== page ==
It’s the first time that I’ve been back in a college classroom as a student since graduating in 1981.

I have to admit, it’s kind of confusing. It’s not so much the coursework that’s confusing, it’s the students — mostly female and mostly undergraduate — that I don’t understand.

They seem to have bought the myth of consumerism.

We were in the classroom and there were titters all around after my friend spoke. I suspect that the students agreed with her and that deep down they know she’s right. She’s a retired high school teacher and something interesting is bound to  pop out of her mouth at full volume.

The attitudes in the class shouldn’t be a complete surprise to me. I have heard that the younger generation tends to be consumer oriented.  It is, after all, what they have been taught. Another friend told me about her straight niece, who just had an over the top wedding, with a lesbian friend who is planning her over the top wedding (complete with a photo booth which is in these days).

The only difference between the two is that the young lesbian is marrying her girlfriend and won’t be living a life of secrecy and shame. My first impulse was to feel sorry for the parents.  With what an over the top wedding costs, there goes retirement. My second thought is a sarcastic: so that’s what we fought for all those years.

An extravagant lesbian wedding? Really?

But then I realized that every generation has to define itself. And we had fun in the struggle. My partner is a drummer and we marched with drumming contingents in marches and rallies in Philadelphia, Washington D.C., New York.  The rocks thrown at our bedroom window (more than ten years ago) weren’t fun.  Neither were the insults hurled at us on the streets in our respective work places over the years.

However, we loved being outlaws.

So despite that one of my favorite slogans was “tip over patriarchy,” I am forced to acknowledge that the young lesbian planning her over the top wedding is a kind of progress.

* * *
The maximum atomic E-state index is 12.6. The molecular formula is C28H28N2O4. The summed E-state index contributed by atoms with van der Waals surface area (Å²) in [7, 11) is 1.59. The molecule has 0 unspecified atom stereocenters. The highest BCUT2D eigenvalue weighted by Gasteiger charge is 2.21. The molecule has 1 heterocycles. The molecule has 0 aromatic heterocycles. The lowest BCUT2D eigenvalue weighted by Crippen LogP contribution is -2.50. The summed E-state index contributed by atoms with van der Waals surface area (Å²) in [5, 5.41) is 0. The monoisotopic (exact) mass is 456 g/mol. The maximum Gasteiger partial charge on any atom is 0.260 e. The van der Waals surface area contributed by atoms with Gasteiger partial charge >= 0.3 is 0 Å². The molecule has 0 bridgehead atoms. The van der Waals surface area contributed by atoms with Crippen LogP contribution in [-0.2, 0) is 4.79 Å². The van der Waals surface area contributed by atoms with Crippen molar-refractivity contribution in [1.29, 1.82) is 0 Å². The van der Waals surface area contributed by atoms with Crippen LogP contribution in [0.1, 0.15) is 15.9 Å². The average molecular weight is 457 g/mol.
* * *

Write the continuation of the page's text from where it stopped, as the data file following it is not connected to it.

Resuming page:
But there is something to what my friend said. I went home and did a quick search and found out that she was right. Hitler was elected.  The “History” website says, “in 1934, Adolf Hitler, already chancellor, is also elected president of Germany in an unprecedented consolidation of power in the short history of the republic.”

Aside from Sanders’ self definition as a socialist (which like it or not most Americans don’t understand) and his well-documented difficulty with Black voters,

there are solid reasons that I am supporting Hillary Clinton.

For one thing, Hillary has a strong background on Civil Rights and racial justice.

And I saw Hillary march in the New York Pride Parade during her years as a NY state senator. (She was the only person wearing high heels — except the drag queens.)

And I think we are long overdue for a female president. We have a lot riding on this election — including the continuation of the Affordable Care Act, Social Security, and marriage equality, just to name a few issues that affect me personally.

Hillary is tough and it is easy to picture her holding her own in a debate with whoever the Republicans put forth, including Trump.

The title of this piece came from a sign outside of a chain drugstore that read “Trunk or Treat.”

I am not much of a consumer and had no idea what it meant. I put my own meaning on it.

I commented to my partner that I thought it said “Trump or Treat.”

“Trump is the trick,” she replied. And then she suggested that I write this piece.

She’s right, of course. Trump is the trick.

Let’s not get duped.